Federal

Mar 9, 2012

Mitchell’s plan to shake down the rich for more arts funding

Harold Mitchell's review of arts philanthropy should be welcomed by the sector and its recommendations should be adopted by Arts Minister Simon Crean.

Ben Eltham — <em>Crikey</em> arts commentator

Ben Eltham

Crikey arts commentator

Arts Minister Simon Crean released the Mitchell Review into arts philanthropy this week. Chaired by marketing guru and noted philanthropist Harold Mitchell, it “aimed to identify any barriers or impediments that may exist in Australia with respect to private sector support for the arts”.

Private giving is a significant and growing contributor to the arts in Australia. Using Australian Business Arts Foundation figures, the review estimates it was worth $223 million to the sector in 2009-10. Of this, $123 million was philanthropic income and $98 million was corporate sponsorship. In contrast, government funding across local, state and Commonwealth levels stretches into the billions — but even so, the review thinks that private support represents perhaps 10% of the total income to the sector.

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1 comments

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One thought on “Mitchell’s plan to shake down the rich for more arts funding

  1. Jim Hart

    I haven’t read the whole report but from the summary here and in other media, Mitchell’s recommendations seem sensible though it remains to be seen if anything will actually change.

    Philanthropic and government support is now weighted towards the big and established names. One reason is the hurdle of applying – often the time and effort is disproportional to the likely return. Small organisations and solo artists don’t have staff on hand to write applications so have to take significant time out from their work. Or else employ someone to do it, and while this might improve their chances it’s an expense they probably can’t afford and the net result is more likely to be a loss not a gain.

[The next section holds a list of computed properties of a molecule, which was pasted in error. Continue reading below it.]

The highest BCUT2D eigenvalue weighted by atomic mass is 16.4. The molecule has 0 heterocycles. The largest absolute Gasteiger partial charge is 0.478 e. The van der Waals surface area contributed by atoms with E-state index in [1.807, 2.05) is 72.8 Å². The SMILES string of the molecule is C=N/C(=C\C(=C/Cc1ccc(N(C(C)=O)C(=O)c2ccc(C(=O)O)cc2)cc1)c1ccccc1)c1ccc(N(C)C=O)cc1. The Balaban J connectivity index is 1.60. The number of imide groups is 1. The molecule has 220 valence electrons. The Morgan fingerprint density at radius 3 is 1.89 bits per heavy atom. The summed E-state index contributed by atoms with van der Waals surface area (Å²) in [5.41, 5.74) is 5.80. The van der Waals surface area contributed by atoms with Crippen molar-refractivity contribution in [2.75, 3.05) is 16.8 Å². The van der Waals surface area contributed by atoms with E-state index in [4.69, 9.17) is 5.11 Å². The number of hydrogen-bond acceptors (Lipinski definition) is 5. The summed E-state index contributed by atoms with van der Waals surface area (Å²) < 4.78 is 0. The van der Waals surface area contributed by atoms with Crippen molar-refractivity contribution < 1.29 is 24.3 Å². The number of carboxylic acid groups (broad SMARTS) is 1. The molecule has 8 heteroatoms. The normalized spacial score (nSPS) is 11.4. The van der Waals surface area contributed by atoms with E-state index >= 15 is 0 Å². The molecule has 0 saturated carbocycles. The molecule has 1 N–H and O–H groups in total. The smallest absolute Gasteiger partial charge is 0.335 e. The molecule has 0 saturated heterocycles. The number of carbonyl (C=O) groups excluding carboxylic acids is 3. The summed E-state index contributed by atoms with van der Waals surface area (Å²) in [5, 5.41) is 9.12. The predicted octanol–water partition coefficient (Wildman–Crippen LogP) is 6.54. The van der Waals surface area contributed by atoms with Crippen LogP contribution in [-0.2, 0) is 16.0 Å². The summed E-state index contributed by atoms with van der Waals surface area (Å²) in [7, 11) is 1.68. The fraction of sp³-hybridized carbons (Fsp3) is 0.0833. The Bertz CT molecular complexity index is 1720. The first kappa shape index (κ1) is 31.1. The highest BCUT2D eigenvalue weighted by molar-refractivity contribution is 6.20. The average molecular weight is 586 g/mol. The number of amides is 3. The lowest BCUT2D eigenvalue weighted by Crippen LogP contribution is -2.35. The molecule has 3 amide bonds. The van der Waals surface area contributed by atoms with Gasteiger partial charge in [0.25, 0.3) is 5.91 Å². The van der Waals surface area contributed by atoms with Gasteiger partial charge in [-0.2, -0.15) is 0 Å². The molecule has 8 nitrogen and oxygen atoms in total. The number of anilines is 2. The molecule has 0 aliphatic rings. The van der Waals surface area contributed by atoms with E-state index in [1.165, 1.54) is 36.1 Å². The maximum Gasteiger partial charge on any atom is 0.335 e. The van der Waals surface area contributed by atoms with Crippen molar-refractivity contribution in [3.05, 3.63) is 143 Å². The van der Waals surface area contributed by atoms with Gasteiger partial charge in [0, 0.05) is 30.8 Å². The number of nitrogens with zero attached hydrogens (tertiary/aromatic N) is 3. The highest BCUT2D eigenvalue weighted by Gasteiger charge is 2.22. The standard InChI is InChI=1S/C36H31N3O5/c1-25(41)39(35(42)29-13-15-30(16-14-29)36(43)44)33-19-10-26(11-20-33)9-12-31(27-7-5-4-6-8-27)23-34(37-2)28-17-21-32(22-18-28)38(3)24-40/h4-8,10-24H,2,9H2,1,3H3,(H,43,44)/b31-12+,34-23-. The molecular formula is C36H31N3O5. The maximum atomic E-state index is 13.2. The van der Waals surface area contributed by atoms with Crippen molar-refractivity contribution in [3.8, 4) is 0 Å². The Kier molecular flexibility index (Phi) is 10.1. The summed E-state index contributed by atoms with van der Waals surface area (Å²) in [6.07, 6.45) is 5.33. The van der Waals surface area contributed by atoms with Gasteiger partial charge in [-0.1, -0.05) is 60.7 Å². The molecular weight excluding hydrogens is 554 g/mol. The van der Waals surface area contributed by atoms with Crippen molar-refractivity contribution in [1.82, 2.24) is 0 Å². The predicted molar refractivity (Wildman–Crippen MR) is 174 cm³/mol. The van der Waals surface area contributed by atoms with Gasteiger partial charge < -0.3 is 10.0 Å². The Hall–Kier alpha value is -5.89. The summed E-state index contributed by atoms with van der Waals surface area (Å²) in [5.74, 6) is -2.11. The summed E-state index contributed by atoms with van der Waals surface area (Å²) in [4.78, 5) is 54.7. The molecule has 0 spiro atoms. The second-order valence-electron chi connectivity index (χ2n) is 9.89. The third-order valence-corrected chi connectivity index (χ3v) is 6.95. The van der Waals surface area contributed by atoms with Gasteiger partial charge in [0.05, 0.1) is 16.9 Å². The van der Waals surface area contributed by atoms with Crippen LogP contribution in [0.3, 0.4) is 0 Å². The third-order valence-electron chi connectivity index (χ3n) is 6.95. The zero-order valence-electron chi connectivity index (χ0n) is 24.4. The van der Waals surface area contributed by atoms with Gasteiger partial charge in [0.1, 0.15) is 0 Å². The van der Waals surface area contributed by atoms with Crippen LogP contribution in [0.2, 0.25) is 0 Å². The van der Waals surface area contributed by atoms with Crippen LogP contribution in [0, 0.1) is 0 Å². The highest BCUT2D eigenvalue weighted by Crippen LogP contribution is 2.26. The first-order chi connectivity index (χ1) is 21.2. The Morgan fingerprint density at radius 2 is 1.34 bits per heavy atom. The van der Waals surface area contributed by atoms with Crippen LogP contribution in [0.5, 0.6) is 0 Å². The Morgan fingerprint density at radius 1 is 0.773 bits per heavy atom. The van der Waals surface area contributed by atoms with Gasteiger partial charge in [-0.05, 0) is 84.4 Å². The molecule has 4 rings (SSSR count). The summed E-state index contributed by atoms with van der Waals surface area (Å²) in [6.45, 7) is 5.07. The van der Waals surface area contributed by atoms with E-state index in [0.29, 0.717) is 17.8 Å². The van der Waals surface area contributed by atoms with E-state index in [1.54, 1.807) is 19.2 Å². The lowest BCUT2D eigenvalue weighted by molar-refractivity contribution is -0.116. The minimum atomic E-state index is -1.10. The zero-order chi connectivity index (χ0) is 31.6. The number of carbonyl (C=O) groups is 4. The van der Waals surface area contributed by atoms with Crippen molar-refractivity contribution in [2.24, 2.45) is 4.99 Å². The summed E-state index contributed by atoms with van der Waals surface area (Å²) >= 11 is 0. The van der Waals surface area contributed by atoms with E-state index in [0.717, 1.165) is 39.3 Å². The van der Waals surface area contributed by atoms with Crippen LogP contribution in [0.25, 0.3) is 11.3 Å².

Then there is the widely held perception that government grants go to the safe, the proven, the known, or the established. Yes, public money must be spent responsibly but risk-avoidance should not be a leading criterion. Hopefully this is where greater private philanthropy can step in without worrying about being answerable to a minister whose greatest fear is offending the electorate.

    There are also anomolies in the complexities of tax law that prescribe who can fund what. As an individual I can make a tax-deductible donation to Abaf, and to the community foundation where I have established a fund, but for some reason that foundation can’t use my money to fund an Abaf project.

    If Harold Mitchell can help shift money from people who want to support the arts to the artists who need it then more power to him and let’s hope his report leads to some change.

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